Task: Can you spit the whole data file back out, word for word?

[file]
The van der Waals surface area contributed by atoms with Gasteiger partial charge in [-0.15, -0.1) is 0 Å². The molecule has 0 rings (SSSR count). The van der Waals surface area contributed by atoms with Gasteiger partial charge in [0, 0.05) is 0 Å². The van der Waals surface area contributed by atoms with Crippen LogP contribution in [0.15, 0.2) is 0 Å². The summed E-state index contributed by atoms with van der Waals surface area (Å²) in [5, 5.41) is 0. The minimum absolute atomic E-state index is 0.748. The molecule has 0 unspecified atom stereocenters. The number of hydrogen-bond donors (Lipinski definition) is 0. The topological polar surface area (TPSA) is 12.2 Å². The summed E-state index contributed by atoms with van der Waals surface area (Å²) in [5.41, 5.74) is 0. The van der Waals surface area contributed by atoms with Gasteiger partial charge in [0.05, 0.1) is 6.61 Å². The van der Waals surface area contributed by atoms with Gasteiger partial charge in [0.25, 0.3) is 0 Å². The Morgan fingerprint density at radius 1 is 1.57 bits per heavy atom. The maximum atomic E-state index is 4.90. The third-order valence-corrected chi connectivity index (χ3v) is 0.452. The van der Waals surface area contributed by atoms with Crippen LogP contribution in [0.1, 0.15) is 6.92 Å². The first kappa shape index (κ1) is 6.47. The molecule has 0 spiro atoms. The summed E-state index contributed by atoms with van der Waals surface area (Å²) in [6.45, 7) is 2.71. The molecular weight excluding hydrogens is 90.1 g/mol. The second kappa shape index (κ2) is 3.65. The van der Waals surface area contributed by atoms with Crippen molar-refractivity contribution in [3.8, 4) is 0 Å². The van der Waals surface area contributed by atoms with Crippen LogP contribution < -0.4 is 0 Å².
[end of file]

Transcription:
The van der Waals surface area contributed by atoms with Gasteiger partial charge in [-0.15, -0.1) is 0 Å². The molecule has 0 rings (SSSR count). The van der Waals surface area contributed by atoms with Gasteiger partial charge in [0, 0.05) is 0 Å². The van der Waals surface area contributed by atoms with Crippen LogP contribution in [0.15, 0.2) is 0 Å². The summed E-state index contributed by atoms with van der Waals surface area (Å²) in [5, 5.41) is 0. The minimum absolute atomic E-state index is 0.748. The molecule has 0 unspecified atom stereocenters. The number of hydrogen-bond donors (Lipinski definition) is 0. The topological polar surface area (TPSA) is 12.2 Å². The summed E-state index contributed by atoms with van der Waals surface area (Å²) in [5.41, 5.74) is 0. The van der Waals surface area contributed by atoms with Gasteiger partial charge in [0.05, 0.1) is 6.61 Å². The van der Waals surface area contributed by atoms with Gasteiger partial charge in [0.25, 0.3) is 0 Å². The Morgan fingerprint density at radius 1 is 1.57 bits per heavy atom. The maximum atomic E-state index is 4.90. The third-order valence-corrected chi connectivity index (χ3v) is 0.452. The van der Waals surface area contributed by atoms with Crippen LogP contribution in [0.1, 0.15) is 6.92 Å². The first kappa shape index (κ1) is 6.47. The molecule has 0 spiro atoms. The summed E-state index contributed by atoms with van der Waals surface area (Å²) in [6.45, 7) is 2.71. The molecular weight excluding hydrogens is 90.1 g/mol. The second kappa shape index (κ2) is 3.65. The van der Waals surface area contributed by atoms with Crippen molar-refractivity contribution in [3.8, 4) is 0 Å². The van der Waals surface area contributed by atoms with Crippen LogP contribution < -0.4 is 0 Å².